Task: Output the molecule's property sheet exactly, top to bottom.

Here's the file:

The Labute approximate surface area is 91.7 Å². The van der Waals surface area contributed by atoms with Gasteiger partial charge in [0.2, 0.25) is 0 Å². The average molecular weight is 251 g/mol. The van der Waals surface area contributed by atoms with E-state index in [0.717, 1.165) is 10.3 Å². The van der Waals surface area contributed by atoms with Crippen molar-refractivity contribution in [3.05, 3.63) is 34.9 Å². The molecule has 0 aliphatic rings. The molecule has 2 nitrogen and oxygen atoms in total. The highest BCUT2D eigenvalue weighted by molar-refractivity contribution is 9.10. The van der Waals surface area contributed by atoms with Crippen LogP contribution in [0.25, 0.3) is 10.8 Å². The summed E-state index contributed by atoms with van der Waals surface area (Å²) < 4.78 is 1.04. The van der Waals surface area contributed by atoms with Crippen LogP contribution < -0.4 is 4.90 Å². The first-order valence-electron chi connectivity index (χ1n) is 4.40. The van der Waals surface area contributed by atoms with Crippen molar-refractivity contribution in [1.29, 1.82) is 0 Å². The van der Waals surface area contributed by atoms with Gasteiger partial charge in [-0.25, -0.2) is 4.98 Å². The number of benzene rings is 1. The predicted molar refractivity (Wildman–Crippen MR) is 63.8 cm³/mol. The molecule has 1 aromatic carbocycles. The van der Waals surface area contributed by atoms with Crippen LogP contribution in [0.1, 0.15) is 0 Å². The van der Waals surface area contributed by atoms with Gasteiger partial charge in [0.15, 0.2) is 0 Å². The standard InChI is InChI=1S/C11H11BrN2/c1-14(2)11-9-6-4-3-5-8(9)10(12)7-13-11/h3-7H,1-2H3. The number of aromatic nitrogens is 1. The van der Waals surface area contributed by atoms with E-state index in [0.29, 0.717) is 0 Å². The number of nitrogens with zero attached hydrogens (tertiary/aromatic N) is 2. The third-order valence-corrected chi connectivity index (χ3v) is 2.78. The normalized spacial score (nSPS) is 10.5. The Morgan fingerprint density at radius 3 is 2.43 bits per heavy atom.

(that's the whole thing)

The Labute approximate surface area is 91.7 Å². The van der Waals surface area contributed by atoms with Gasteiger partial charge in [0.2, 0.25) is 0 Å². The average molecular weight is 251 g/mol. The van der Waals surface area contributed by atoms with E-state index in [0.717, 1.165) is 10.3 Å². The van der Waals surface area contributed by atoms with Crippen molar-refractivity contribution in [3.05, 3.63) is 34.9 Å². The molecule has 0 aliphatic rings. The molecule has 2 nitrogen and oxygen atoms in total. The highest BCUT2D eigenvalue weighted by molar-refractivity contribution is 9.10. The van der Waals surface area contributed by atoms with Crippen LogP contribution in [0.25, 0.3) is 10.8 Å². The summed E-state index contributed by atoms with van der Waals surface area (Å²) < 4.78 is 1.04. The van der Waals surface area contributed by atoms with Crippen LogP contribution < -0.4 is 4.90 Å². The first-order valence-electron chi connectivity index (χ1n) is 4.40. The van der Waals surface area contributed by atoms with Crippen molar-refractivity contribution in [1.29, 1.82) is 0 Å². The van der Waals surface area contributed by atoms with Gasteiger partial charge in [-0.25, -0.2) is 4.98 Å². The number of benzene rings is 1. The predicted molar refractivity (Wildman–Crippen MR) is 63.8 cm³/mol. The molecule has 1 aromatic carbocycles. The van der Waals surface area contributed by atoms with Crippen LogP contribution in [0.1, 0.15) is 0 Å². The van der Waals surface area contributed by atoms with Gasteiger partial charge in [0.15, 0.2) is 0 Å². The standard InChI is InChI=1S/C11H11BrN2/c1-14(2)11-9-6-4-3-5-8(9)10(12)7-13-11/h3-7H,1-2H3. The number of aromatic nitrogens is 1. The van der Waals surface area contributed by atoms with E-state index in [0.29, 0.717) is 0 Å². The number of nitrogens with zero attached hydrogens (tertiary/aromatic N) is 2. The third-order valence-corrected chi connectivity index (χ3v) is 2.78. The normalized spacial score (nSPS) is 10.5. The Morgan fingerprint density at radius 3 is 2.43 bits per heavy atom.